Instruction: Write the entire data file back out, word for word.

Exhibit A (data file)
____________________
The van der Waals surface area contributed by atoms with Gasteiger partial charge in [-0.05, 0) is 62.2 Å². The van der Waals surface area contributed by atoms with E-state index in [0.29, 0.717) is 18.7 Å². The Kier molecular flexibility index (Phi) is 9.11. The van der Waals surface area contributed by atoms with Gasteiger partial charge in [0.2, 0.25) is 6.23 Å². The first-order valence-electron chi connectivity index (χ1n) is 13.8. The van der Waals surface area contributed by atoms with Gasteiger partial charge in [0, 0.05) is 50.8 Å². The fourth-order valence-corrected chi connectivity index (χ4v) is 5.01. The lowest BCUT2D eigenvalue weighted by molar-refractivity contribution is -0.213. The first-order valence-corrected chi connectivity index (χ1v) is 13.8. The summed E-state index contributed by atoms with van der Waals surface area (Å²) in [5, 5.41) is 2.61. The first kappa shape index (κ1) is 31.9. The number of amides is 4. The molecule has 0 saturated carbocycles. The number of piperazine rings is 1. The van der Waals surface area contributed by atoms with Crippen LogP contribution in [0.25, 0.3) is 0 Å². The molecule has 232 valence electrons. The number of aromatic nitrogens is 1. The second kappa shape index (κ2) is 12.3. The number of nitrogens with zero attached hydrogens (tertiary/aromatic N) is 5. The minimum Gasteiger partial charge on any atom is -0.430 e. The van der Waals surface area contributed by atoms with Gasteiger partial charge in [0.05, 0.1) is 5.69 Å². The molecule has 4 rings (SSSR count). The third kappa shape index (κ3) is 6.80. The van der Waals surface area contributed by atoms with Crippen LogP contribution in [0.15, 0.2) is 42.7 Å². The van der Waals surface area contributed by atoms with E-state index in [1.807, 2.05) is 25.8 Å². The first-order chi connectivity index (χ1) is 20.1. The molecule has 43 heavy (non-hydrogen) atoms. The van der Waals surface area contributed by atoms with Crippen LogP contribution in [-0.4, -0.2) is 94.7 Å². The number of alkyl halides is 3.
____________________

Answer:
The van der Waals surface area contributed by atoms with Gasteiger partial charge in [-0.05, 0) is 62.2 Å². The van der Waals surface area contributed by atoms with E-state index in [0.29, 0.717) is 18.7 Å². The Kier molecular flexibility index (Phi) is 9.11. The van der Waals surface area contributed by atoms with Gasteiger partial charge in [0.2, 0.25) is 6.23 Å². The first-order valence-electron chi connectivity index (χ1n) is 13.8. The van der Waals surface area contributed by atoms with Gasteiger partial charge in [0, 0.05) is 50.8 Å². The fourth-order valence-corrected chi connectivity index (χ4v) is 5.01. The lowest BCUT2D eigenvalue weighted by molar-refractivity contribution is -0.213. The first-order valence-corrected chi connectivity index (χ1v) is 13.8. The summed E-state index contributed by atoms with van der Waals surface area (Å²) in [5, 5.41) is 2.61. The first kappa shape index (κ1) is 31.9. The number of amides is 4. The molecule has 0 saturated carbocycles. The number of piperazine rings is 1. The van der Waals surface area contributed by atoms with Crippen LogP contribution in [0.25, 0.3) is 0 Å². The molecule has 232 valence electrons. The number of aromatic nitrogens is 1. The second kappa shape index (κ2) is 12.3. The number of nitrogens with zero attached hydrogens (tertiary/aromatic N) is 5. The minimum Gasteiger partial charge on any atom is -0.430 e. The van der Waals surface area contributed by atoms with Gasteiger partial charge in [0.05, 0.1) is 5.69 Å². The molecule has 4 rings (SSSR count). The third kappa shape index (κ3) is 6.80. The van der Waals surface area contributed by atoms with Crippen LogP contribution in [0.15, 0.2) is 42.7 Å². The van der Waals surface area contributed by atoms with E-state index in [1.807, 2.05) is 25.8 Å². The first-order chi connectivity index (χ1) is 20.1. The molecule has 43 heavy (non-hydrogen) atoms. The van der Waals surface area contributed by atoms with Crippen LogP contribution in [-0.4, -0.2) is 94.7 Å². The number of alkyl halides is 3.